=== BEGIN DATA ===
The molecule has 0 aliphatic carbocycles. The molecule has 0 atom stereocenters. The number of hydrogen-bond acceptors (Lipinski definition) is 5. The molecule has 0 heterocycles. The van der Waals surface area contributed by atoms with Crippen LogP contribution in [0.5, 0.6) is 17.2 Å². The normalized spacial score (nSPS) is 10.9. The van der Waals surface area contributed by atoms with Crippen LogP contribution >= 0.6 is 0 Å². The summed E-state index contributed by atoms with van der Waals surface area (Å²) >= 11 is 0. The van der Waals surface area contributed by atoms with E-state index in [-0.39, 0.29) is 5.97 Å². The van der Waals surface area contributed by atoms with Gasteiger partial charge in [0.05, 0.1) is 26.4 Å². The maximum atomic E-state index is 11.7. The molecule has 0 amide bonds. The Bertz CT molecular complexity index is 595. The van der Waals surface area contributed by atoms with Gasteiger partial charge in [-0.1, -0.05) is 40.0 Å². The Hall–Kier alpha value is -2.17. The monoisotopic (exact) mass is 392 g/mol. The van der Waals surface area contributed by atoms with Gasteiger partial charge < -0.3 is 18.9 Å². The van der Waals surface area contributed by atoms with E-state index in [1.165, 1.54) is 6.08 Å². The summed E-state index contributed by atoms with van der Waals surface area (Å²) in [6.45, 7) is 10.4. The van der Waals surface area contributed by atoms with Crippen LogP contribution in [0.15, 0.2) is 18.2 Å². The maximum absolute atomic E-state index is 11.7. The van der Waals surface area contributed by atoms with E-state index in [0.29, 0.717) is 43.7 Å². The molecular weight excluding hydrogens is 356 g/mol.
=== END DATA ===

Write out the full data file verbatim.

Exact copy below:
The molecule has 0 aliphatic carbocycles. The molecule has 0 atom stereocenters. The number of hydrogen-bond acceptors (Lipinski definition) is 5. The molecule has 0 heterocycles. The van der Waals surface area contributed by atoms with Crippen LogP contribution in [0.5, 0.6) is 17.2 Å². The normalized spacial score (nSPS) is 10.9. The van der Waals surface area contributed by atoms with Crippen LogP contribution >= 0.6 is 0 Å². The summed E-state index contributed by atoms with van der Waals surface area (Å²) >= 11 is 0. The van der Waals surface area contributed by atoms with E-state index in [-0.39, 0.29) is 5.97 Å². The van der Waals surface area contributed by atoms with Gasteiger partial charge in [0.05, 0.1) is 26.4 Å². The maximum atomic E-state index is 11.7. The molecule has 0 amide bonds. The Bertz CT molecular complexity index is 595. The van der Waals surface area contributed by atoms with Gasteiger partial charge in [-0.1, -0.05) is 40.0 Å². The Hall–Kier alpha value is -2.17. The monoisotopic (exact) mass is 392 g/mol. The van der Waals surface area contributed by atoms with Gasteiger partial charge < -0.3 is 18.9 Å². The van der Waals surface area contributed by atoms with E-state index in [1.165, 1.54) is 6.08 Å². The summed E-state index contributed by atoms with van der Waals surface area (Å²) in [6.45, 7) is 10.4. The van der Waals surface area contributed by atoms with Crippen LogP contribution in [0.15, 0.2) is 18.2 Å². The maximum absolute atomic E-state index is 11.7. The van der Waals surface area contributed by atoms with E-state index in [0.29, 0.717) is 43.7 Å². The molecular weight excluding hydrogens is 356 g/mol.